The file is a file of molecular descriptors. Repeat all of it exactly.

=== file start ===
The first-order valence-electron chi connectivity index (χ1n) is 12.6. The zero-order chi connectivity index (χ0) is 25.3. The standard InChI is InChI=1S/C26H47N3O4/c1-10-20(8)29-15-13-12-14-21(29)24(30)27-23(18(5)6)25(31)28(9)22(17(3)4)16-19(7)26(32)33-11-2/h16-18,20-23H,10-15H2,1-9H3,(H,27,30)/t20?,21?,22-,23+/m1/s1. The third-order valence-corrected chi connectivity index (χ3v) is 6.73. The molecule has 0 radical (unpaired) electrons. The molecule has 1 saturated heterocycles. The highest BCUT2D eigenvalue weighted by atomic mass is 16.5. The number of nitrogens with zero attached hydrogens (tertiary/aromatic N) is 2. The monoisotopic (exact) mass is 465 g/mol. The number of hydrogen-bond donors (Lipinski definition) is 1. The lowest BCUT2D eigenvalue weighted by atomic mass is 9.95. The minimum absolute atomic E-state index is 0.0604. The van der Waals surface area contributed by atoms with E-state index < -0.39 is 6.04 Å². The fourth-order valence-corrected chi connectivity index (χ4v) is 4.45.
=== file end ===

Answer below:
The first-order valence-electron chi connectivity index (χ1n) is 12.6. The zero-order chi connectivity index (χ0) is 25.3. The standard InChI is InChI=1S/C26H47N3O4/c1-10-20(8)29-15-13-12-14-21(29)24(30)27-23(18(5)6)25(31)28(9)22(17(3)4)16-19(7)26(32)33-11-2/h16-18,20-23H,10-15H2,1-9H3,(H,27,30)/t20?,21?,22-,23+/m1/s1. The third-order valence-corrected chi connectivity index (χ3v) is 6.73. The molecule has 0 radical (unpaired) electrons. The molecule has 1 saturated heterocycles. The highest BCUT2D eigenvalue weighted by atomic mass is 16.5. The number of nitrogens with zero attached hydrogens (tertiary/aromatic N) is 2. The monoisotopic (exact) mass is 465 g/mol. The number of hydrogen-bond donors (Lipinski definition) is 1. The lowest BCUT2D eigenvalue weighted by atomic mass is 9.95. The minimum absolute atomic E-state index is 0.0604. The van der Waals surface area contributed by atoms with E-state index < -0.39 is 6.04 Å². The fourth-order valence-corrected chi connectivity index (χ4v) is 4.45.